For the longest time, why anyone would use rounding in payroll calculations was beyond me. Since rounding is meant to even out in the end, what is the point? I don’t like unanswered questions hanging around, so I decided to do some digging. I still don’t think rounding is a brilliant idea, but at least I understand why it’s used. Essentially, rounding in the morning benefits the occasional late employee while rounding in the evening benefits the employer. I’ll explain how this works.
Before I start, I wanted to mention that we have a bunch of free business math calculators that could be helpful if you’re calculating by hand.
First of all, it’s important to understand how rounding is supposed to work in order to be compliant with the DOL. Time must be rounded both up and down and never done in the employer’s favor. Specifically, the time must follow the 7/8 rule:
“Employee time from 1 to 7 minutes may be rounded down, and thus not counted as hours worked, but employee time from 8 to 14 minutes must be rounded up and counted as a quarter hour of work time.” – DOL Fact Sheet
Why Use Rounding
Give Employees a Break
An employer might want to use rounding as a kind of grace period so that employees don’t get docked time when they are a few minutes late for work. This is nice for employees that are not chronically late and who come into work on time. There can be other benefits too for employers in certain states.
When employees leave a few minutes late, rounding in 15 minute increments could save an employer from having to pay the employee those few minutes of overtime at the end of their eight hour shift. This advantage would only work for states that use daily overtime, including Alaska, California, Nevada, Puerto Rico, and the Virgin Islands. Other states wouldn’t see any benefit because overtime is only owed after 40 hours of work in a week and not after 8 hours in a day.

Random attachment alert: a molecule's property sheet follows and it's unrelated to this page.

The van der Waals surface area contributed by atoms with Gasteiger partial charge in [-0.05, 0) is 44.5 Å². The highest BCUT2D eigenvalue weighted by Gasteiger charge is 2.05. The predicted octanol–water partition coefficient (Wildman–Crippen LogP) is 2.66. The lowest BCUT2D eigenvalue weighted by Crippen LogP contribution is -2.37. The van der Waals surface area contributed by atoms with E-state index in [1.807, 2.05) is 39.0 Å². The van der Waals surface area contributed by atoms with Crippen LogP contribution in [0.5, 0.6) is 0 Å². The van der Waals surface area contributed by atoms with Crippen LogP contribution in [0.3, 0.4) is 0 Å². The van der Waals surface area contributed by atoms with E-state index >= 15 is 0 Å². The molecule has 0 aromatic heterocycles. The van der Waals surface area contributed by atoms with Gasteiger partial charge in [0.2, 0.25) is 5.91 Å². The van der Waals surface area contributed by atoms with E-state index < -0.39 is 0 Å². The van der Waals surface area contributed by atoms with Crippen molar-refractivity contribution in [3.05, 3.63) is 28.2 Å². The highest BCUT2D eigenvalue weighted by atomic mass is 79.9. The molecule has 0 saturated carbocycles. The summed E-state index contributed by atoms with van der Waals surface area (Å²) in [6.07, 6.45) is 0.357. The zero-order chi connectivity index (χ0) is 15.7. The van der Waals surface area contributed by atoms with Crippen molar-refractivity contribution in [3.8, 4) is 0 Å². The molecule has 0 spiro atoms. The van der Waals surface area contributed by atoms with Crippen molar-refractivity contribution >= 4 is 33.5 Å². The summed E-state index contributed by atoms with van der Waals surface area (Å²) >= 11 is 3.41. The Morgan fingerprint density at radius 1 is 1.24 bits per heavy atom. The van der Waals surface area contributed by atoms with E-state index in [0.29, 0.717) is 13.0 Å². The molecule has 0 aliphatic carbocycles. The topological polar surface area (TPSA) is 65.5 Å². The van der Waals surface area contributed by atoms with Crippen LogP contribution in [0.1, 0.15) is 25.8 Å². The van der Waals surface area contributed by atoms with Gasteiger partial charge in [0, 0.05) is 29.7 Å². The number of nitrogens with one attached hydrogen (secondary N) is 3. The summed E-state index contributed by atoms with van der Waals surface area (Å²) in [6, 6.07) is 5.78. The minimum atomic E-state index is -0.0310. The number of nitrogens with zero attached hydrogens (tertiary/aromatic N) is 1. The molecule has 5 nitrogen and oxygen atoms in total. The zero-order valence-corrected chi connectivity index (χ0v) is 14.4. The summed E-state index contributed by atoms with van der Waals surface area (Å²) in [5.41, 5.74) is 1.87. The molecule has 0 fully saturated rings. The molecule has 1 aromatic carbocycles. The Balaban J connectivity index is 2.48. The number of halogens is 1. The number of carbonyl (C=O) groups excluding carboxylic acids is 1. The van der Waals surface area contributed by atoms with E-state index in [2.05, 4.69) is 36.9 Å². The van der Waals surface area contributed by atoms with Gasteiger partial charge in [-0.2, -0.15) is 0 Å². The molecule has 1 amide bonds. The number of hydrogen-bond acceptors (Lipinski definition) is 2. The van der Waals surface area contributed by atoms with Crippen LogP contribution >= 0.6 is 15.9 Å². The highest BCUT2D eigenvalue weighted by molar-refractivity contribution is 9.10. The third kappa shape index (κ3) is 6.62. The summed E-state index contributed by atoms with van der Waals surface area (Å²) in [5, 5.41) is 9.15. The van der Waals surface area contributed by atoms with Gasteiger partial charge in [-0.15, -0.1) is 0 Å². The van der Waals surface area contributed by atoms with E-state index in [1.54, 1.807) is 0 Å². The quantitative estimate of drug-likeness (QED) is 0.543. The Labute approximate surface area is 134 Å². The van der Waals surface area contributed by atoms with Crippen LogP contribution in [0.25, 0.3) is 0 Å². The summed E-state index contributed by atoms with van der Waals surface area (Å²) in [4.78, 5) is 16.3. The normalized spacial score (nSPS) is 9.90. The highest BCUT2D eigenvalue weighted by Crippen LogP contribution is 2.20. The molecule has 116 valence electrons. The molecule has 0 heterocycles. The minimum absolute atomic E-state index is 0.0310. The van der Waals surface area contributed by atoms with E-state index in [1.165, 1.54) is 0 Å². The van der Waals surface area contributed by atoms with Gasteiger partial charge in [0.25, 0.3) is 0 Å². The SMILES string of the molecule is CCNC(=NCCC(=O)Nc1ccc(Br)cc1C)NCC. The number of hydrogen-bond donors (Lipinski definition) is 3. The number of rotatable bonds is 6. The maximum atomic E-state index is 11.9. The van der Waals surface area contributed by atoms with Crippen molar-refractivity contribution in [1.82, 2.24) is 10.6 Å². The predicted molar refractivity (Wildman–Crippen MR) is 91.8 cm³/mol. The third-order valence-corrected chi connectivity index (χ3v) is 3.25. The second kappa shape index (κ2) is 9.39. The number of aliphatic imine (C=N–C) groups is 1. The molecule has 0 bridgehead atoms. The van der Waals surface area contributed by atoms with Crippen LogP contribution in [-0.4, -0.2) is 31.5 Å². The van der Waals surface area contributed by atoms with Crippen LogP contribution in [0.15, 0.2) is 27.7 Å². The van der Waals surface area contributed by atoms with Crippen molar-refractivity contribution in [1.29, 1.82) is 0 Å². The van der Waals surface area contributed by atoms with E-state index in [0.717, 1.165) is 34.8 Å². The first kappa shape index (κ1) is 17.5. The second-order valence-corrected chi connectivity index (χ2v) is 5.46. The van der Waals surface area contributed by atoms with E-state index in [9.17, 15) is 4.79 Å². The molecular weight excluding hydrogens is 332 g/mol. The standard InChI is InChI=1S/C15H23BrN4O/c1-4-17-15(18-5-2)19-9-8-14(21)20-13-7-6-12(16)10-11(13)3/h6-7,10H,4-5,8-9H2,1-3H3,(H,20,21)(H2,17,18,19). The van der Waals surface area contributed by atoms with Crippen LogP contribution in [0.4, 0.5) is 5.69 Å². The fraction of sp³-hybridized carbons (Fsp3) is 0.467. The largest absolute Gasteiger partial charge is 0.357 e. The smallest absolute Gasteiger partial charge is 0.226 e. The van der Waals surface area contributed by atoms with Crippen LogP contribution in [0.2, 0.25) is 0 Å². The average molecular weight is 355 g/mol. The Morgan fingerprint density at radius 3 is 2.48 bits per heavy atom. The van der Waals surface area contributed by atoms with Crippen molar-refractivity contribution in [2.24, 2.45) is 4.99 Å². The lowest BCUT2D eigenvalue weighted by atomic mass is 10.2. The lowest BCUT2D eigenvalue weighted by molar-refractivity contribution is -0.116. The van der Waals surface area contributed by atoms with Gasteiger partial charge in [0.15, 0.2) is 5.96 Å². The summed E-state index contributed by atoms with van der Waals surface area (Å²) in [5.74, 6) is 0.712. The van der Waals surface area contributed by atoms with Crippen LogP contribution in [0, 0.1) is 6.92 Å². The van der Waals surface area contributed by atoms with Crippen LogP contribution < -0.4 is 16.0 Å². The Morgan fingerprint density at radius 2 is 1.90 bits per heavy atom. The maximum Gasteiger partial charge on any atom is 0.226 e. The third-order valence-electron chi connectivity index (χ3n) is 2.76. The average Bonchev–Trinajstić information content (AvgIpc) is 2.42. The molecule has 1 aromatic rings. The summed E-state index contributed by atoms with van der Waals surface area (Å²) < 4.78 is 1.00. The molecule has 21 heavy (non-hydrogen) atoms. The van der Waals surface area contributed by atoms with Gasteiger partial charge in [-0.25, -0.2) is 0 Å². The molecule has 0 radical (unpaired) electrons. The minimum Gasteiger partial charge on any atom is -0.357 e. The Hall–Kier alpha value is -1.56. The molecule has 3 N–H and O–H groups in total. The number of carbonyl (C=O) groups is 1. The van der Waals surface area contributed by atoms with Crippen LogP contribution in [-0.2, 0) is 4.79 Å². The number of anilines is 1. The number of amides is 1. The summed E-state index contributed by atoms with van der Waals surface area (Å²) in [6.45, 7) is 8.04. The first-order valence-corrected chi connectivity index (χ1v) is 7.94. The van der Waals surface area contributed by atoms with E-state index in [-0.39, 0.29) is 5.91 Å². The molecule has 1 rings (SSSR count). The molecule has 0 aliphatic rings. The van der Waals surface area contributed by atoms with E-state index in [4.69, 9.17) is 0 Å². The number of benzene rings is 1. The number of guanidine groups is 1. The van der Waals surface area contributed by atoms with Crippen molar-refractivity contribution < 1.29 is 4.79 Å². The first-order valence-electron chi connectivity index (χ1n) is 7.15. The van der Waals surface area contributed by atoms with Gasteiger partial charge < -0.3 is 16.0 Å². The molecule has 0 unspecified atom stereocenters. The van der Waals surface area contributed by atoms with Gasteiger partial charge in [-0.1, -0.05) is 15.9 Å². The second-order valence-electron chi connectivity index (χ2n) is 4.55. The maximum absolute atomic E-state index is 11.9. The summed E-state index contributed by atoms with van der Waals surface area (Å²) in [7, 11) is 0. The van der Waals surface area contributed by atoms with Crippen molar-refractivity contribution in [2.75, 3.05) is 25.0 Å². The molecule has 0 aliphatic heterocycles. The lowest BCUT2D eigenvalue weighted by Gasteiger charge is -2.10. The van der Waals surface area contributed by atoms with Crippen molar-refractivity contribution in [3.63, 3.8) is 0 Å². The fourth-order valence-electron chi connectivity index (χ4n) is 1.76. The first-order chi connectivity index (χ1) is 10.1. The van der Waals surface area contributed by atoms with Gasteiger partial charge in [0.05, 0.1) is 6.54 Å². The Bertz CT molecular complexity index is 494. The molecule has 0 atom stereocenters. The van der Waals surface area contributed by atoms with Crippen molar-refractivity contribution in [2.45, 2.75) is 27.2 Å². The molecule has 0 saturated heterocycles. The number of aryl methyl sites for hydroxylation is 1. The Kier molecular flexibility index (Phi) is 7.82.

If a company is going to use rounding, it is not a good idea to do it by hand. Rounding is only practical with an automated time clock system which calculates the overtime based on the rules outlined by the Department of Labor.
Specifically, when an employee punches the clock 7 minutes after the quarter of an hour, you must round their timestamp down. When an employee punches the clock 8 minutes after the quarter-hour, you must round their timestamp up. Rounding at different intervals is fine, but you mustn’t round in the favor of the employee or employer– It must be fair.
Watch Out, California Employers
If you’re an employer in California, you may want to steer clear of time rounding. In the recent case, Donahue v. AMN Services, LLC, the supreme court found problems with meal break time-rounding. They concluded that this action results in the underpayment and/or overpayment of employees, which is unfair and unlawful. We suggest that employers have their employees take breaks for 40 minutes or longer to avoid any potential meal break violations. You can read more about the case in our article.